That presents a kind of dilemma for historians hoping to mark the occasion of the battle. How do you show what can’t be seen anymore? Two exhibits are upcoming at local museums and an effort to produce a map and install keyed signage is under way.
At LSU’s Hill Memorial Library, the staff is assembling Old Times Here are Not Forgotten: Remembering the Civil War, which opens Monday, July 30. The multi-format display addresses not just the Battle of Baton Rouge but the whole Civil War.
“This year with the sesquicentennial of the Battle of Baton Rouge, which was Aug. 5, 1862, we thought that it was an appropriate time to do an exhibit in the summer that features materials that are related to that,” said Tara Z. Laver, interim head of Special Collections at LSU Libraries.
The exhibit will feature items from the library’s holding such as children’s literature that was used to teach about the Civil War in years past. The exhibit will also include “sheet music, publications, state’s publications, historical manuscripts and documents, also the photographs.”
“We also chose some histories that have been written about Civil War topics that have used materials from our collection,” Laver said. “All of the photographs are (Andrew) Lytle’s.”
Mark Martin, processing archivist for LSU Special Collections, said the Baton Rouge photographer’s work inhabits a unique niche in the collection’s Civil War holdings. “With the Lytle images the most important thing is that, for the 50th anniversary of the war there was a publication of a pictorial history of the Civil War, and apparently while they were assembling it, they realized that they had no Southern photographers in it.
“So they sent agents out to look for anything by Southern photographers. (Federal forces had accompanying photographers but not the Confederacy). The only extant images they were aware of were Lytle’s,” Martin said. “They were published in the pictorial history.”
“Generally we wanted to give a good overview of the range of formats of things we have for the Civil War. We are thrilled that we have a gallery in the library because it means that anyone who comes in and sees something they’re interested in can later come back after the exhibit is taken down and look through the whole thing in a reading room at their leisure,” said Leah Wood Jewett, exhibitions coordinator for LSU Libraries’ Special Collections. “That’s nice, as opposed to having a museum where it might go away and never come back.”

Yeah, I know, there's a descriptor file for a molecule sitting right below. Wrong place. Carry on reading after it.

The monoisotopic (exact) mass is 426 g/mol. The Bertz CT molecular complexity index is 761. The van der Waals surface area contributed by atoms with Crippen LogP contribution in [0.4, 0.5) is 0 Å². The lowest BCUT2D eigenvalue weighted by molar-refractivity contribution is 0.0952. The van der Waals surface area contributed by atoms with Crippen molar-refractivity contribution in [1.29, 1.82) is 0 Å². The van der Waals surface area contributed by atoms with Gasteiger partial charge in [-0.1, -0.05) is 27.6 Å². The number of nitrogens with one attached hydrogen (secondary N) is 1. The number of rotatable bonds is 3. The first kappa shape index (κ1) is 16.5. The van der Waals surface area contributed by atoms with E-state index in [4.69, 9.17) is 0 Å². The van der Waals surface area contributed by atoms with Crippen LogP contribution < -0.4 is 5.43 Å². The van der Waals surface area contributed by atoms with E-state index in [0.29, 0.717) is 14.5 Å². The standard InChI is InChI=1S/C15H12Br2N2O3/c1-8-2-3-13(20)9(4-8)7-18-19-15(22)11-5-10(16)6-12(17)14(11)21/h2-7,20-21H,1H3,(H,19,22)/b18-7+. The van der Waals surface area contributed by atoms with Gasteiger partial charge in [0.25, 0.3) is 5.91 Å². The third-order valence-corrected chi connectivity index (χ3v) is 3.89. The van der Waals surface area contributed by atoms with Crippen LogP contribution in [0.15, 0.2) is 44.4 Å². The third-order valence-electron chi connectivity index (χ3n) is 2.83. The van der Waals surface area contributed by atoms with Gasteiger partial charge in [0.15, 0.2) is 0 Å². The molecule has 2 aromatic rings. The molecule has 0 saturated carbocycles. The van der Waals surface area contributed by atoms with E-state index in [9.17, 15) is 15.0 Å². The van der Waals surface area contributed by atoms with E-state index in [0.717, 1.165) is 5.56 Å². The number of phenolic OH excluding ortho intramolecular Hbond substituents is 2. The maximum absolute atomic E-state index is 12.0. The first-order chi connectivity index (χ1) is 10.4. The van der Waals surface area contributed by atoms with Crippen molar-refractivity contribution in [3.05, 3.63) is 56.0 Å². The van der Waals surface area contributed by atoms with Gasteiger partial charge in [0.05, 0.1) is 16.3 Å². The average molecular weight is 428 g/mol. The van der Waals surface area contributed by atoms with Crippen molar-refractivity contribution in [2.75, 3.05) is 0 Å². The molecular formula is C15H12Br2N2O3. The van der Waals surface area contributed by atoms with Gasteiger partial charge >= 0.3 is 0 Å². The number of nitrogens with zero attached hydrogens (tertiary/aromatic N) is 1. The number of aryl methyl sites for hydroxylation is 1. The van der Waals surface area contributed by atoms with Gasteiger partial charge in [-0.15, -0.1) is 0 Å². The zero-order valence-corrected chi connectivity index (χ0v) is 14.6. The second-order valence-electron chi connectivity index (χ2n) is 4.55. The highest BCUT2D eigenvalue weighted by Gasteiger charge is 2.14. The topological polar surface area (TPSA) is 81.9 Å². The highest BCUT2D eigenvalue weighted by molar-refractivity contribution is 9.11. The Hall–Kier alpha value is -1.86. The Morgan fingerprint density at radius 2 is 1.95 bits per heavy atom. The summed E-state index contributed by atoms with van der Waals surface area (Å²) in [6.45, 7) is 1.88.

Centerpiece of the LSU exhibit is a map of the Battle of Baton Rouge, a big map.
“The major map that we have is a manuscript map, hand-drawn on linen,” Laver said. “It’s easy to see how it matches up with present-day Baton Rouge. People are always fascinated by this Baton Rouge map. For one thing, it’s big. I think the frame we got for it is 40 by 60 inches.”
At the Old State Capitol, Harris is at work on A City Torn: Baton Rouge and the Civil War, which opens Aug. 9. Included in the exhibit is a diorama, a scale model display that depicts Baton Rouge the night the Capitol was burned in December 1862. The model is lit from within and appears to be in flames. Most of the exhibit will be text panels explaining the causes of the war and how it impacted Baton Rouge. “Kiosks show repercussions of the battle,” Harris said. At the end of the tour, visitors will encounter a familiar face of sorts: the statue of the Confederate soldier that formerly stood on North Boulevard but was removed for construction of Town Square. It’s the first time the soldier has been displayed at the Old State Capitol, he said.
The Foundation for Historical Louisiana is working to raise funds for their project to develop a tour brochure, interpretive signage and a smartphone application that will help visitors find Civil War sites on Baton Rouge Streets. “It’s about 25 sites that people can stop and visit,” Reonas said.
“Right now we’ve got an interpretive brochure that’s real close to being done,” Reonas said. “We’re trying to dig up some local people to fund the larger project, but right now, we’re trying to focus on the 150th anniversary of the Battle of Baton Rouge.”
The exhibits and tours of the historic sites are designed to pique one’s memory.
“To some degree it’s because it was American versus American which meant that there were Americans who lost and that there were Americans who won,” Laver said of the Civil War. “Until Vietnam, there wasn’t a war that Americans necessarily lost. I think you have that in your collective memory.”
ä ON THE INTERNET:
LSU Libraries: http://www.lib.lsu.edu/
The link to the Battle of Baton Rouge map on the Louisiana Digital Library: http://www.louisianadigitallibrary.org/u?/LMP,20 or http://tinyurl.com/d36rwa6
The Old State Capitol: http://www.louisianaoldstatecapitol.org/
The Foundation for Historical Louisiana: http://www.fhl.org/indexFHLv2.shtm